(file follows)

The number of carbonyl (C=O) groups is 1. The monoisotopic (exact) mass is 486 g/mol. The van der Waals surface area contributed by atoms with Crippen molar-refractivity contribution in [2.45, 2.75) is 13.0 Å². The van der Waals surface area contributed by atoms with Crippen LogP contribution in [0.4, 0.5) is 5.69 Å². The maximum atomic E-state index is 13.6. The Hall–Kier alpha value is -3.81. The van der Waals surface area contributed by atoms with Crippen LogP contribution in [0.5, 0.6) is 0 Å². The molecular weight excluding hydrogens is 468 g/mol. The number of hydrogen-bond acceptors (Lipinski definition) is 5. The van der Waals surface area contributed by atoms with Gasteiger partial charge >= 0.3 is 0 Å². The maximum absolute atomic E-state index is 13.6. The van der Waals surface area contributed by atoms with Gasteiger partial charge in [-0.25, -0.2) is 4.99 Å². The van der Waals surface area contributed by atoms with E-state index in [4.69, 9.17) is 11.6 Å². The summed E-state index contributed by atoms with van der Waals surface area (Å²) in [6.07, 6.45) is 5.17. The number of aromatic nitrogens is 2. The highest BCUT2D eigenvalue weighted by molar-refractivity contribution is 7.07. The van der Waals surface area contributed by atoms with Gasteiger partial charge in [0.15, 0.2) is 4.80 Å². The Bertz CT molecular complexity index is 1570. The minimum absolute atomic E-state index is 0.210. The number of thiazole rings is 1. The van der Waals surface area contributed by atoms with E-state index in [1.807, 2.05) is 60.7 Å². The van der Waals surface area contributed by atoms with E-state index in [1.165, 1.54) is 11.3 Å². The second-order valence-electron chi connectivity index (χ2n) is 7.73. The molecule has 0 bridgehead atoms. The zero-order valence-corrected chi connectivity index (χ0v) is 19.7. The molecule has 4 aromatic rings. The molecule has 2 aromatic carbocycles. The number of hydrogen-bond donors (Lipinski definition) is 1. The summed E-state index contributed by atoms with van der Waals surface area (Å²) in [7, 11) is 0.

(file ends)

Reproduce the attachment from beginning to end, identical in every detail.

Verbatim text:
The number of carbonyl (C=O) groups is 1. The monoisotopic (exact) mass is 486 g/mol. The van der Waals surface area contributed by atoms with Crippen molar-refractivity contribution in [2.45, 2.75) is 13.0 Å². The van der Waals surface area contributed by atoms with Crippen LogP contribution in [0.4, 0.5) is 5.69 Å². The maximum atomic E-state index is 13.6. The Hall–Kier alpha value is -3.81. The van der Waals surface area contributed by atoms with Crippen LogP contribution in [0.5, 0.6) is 0 Å². The molecular weight excluding hydrogens is 468 g/mol. The number of hydrogen-bond acceptors (Lipinski definition) is 5. The van der Waals surface area contributed by atoms with Gasteiger partial charge >= 0.3 is 0 Å². The maximum absolute atomic E-state index is 13.6. The van der Waals surface area contributed by atoms with Gasteiger partial charge in [-0.25, -0.2) is 4.99 Å². The van der Waals surface area contributed by atoms with E-state index in [4.69, 9.17) is 11.6 Å². The summed E-state index contributed by atoms with van der Waals surface area (Å²) in [6.07, 6.45) is 5.17. The number of aromatic nitrogens is 2. The highest BCUT2D eigenvalue weighted by molar-refractivity contribution is 7.07. The van der Waals surface area contributed by atoms with Gasteiger partial charge in [0.15, 0.2) is 4.80 Å². The Bertz CT molecular complexity index is 1570. The minimum absolute atomic E-state index is 0.210. The number of thiazole rings is 1. The van der Waals surface area contributed by atoms with E-state index in [1.807, 2.05) is 60.7 Å². The van der Waals surface area contributed by atoms with E-state index in [1.165, 1.54) is 11.3 Å². The second-order valence-electron chi connectivity index (χ2n) is 7.73. The molecule has 0 bridgehead atoms. The zero-order valence-corrected chi connectivity index (χ0v) is 19.7. The molecule has 4 aromatic rings. The molecule has 2 aromatic carbocycles. The number of hydrogen-bond donors (Lipinski definition) is 1. The summed E-state index contributed by atoms with van der Waals surface area (Å²) in [7, 11) is 0.